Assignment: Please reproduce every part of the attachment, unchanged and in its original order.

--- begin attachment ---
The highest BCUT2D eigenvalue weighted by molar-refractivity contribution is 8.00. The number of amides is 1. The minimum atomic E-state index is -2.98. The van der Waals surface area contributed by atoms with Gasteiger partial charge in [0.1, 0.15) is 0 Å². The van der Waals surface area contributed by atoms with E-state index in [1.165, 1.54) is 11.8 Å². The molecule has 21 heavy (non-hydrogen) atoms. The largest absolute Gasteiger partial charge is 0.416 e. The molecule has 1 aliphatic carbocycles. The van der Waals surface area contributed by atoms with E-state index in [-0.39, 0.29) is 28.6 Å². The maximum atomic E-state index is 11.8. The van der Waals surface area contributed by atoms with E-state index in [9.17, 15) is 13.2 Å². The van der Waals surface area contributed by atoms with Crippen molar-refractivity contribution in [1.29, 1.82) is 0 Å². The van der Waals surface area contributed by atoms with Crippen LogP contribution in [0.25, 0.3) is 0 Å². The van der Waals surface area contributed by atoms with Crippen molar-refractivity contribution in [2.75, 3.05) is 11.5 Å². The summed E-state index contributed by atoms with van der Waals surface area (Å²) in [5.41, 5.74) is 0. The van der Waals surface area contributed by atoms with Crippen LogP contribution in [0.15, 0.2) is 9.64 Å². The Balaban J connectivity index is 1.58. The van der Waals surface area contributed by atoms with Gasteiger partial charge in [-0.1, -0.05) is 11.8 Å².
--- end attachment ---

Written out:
The highest BCUT2D eigenvalue weighted by molar-refractivity contribution is 8.00. The number of amides is 1. The minimum atomic E-state index is -2.98. The van der Waals surface area contributed by atoms with Gasteiger partial charge in [0.1, 0.15) is 0 Å². The van der Waals surface area contributed by atoms with E-state index in [1.165, 1.54) is 11.8 Å². The molecule has 21 heavy (non-hydrogen) atoms. The largest absolute Gasteiger partial charge is 0.416 e. The molecule has 1 aliphatic carbocycles. The van der Waals surface area contributed by atoms with E-state index in [-0.39, 0.29) is 28.6 Å². The maximum atomic E-state index is 11.8. The van der Waals surface area contributed by atoms with E-state index in [9.17, 15) is 13.2 Å². The van der Waals surface area contributed by atoms with Crippen molar-refractivity contribution in [1.29, 1.82) is 0 Å². The van der Waals surface area contributed by atoms with Crippen LogP contribution in [0.25, 0.3) is 0 Å². The van der Waals surface area contributed by atoms with Crippen molar-refractivity contribution in [2.75, 3.05) is 11.5 Å². The summed E-state index contributed by atoms with van der Waals surface area (Å²) in [5.41, 5.74) is 0. The van der Waals surface area contributed by atoms with Crippen LogP contribution in [0.15, 0.2) is 9.64 Å². The Balaban J connectivity index is 1.58. The van der Waals surface area contributed by atoms with Gasteiger partial charge in [-0.1, -0.05) is 11.8 Å².